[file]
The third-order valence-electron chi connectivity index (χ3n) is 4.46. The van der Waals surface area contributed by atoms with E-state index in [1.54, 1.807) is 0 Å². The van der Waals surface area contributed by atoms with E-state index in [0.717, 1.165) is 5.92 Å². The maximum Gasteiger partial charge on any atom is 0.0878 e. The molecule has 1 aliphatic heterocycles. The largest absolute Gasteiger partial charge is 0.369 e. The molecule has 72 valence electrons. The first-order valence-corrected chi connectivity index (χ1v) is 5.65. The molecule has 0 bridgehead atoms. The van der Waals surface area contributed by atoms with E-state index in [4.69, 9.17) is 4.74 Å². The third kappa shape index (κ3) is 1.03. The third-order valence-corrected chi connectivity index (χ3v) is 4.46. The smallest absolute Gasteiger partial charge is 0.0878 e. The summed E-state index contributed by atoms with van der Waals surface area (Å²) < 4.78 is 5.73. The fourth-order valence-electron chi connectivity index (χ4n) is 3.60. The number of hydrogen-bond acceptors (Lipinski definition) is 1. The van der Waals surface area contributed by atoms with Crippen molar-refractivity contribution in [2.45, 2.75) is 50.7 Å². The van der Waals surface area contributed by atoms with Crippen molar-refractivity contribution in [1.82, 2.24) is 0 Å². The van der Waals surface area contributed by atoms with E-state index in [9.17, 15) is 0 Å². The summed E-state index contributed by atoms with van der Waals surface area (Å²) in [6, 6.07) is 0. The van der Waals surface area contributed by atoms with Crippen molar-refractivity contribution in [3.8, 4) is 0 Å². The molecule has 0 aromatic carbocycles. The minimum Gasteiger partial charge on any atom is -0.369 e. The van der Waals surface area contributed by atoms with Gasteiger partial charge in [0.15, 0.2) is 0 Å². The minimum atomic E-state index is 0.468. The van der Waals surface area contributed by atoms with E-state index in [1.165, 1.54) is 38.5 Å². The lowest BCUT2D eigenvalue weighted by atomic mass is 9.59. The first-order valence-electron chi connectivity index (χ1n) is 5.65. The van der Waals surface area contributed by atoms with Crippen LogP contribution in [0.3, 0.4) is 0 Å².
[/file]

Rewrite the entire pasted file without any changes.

The third-order valence-electron chi connectivity index (χ3n) is 4.46. The van der Waals surface area contributed by atoms with E-state index in [1.54, 1.807) is 0 Å². The van der Waals surface area contributed by atoms with E-state index in [0.717, 1.165) is 5.92 Å². The maximum Gasteiger partial charge on any atom is 0.0878 e. The molecule has 1 aliphatic heterocycles. The largest absolute Gasteiger partial charge is 0.369 e. The molecule has 72 valence electrons. The first-order valence-corrected chi connectivity index (χ1v) is 5.65. The molecule has 0 bridgehead atoms. The van der Waals surface area contributed by atoms with E-state index in [4.69, 9.17) is 4.74 Å². The third kappa shape index (κ3) is 1.03. The third-order valence-corrected chi connectivity index (χ3v) is 4.46. The smallest absolute Gasteiger partial charge is 0.0878 e. The summed E-state index contributed by atoms with van der Waals surface area (Å²) < 4.78 is 5.73. The fourth-order valence-electron chi connectivity index (χ4n) is 3.60. The number of hydrogen-bond acceptors (Lipinski definition) is 1. The van der Waals surface area contributed by atoms with Crippen molar-refractivity contribution in [2.45, 2.75) is 50.7 Å². The van der Waals surface area contributed by atoms with Crippen molar-refractivity contribution in [1.82, 2.24) is 0 Å². The van der Waals surface area contributed by atoms with E-state index in [9.17, 15) is 0 Å². The summed E-state index contributed by atoms with van der Waals surface area (Å²) in [6, 6.07) is 0. The van der Waals surface area contributed by atoms with Crippen molar-refractivity contribution in [3.8, 4) is 0 Å². The molecule has 0 aromatic carbocycles. The minimum Gasteiger partial charge on any atom is -0.369 e. The van der Waals surface area contributed by atoms with Gasteiger partial charge in [0.15, 0.2) is 0 Å². The minimum atomic E-state index is 0.468. The van der Waals surface area contributed by atoms with E-state index in [1.165, 1.54) is 38.5 Å². The lowest BCUT2D eigenvalue weighted by atomic mass is 9.59. The first-order valence-electron chi connectivity index (χ1n) is 5.65. The van der Waals surface area contributed by atoms with Crippen LogP contribution in [0.3, 0.4) is 0 Å².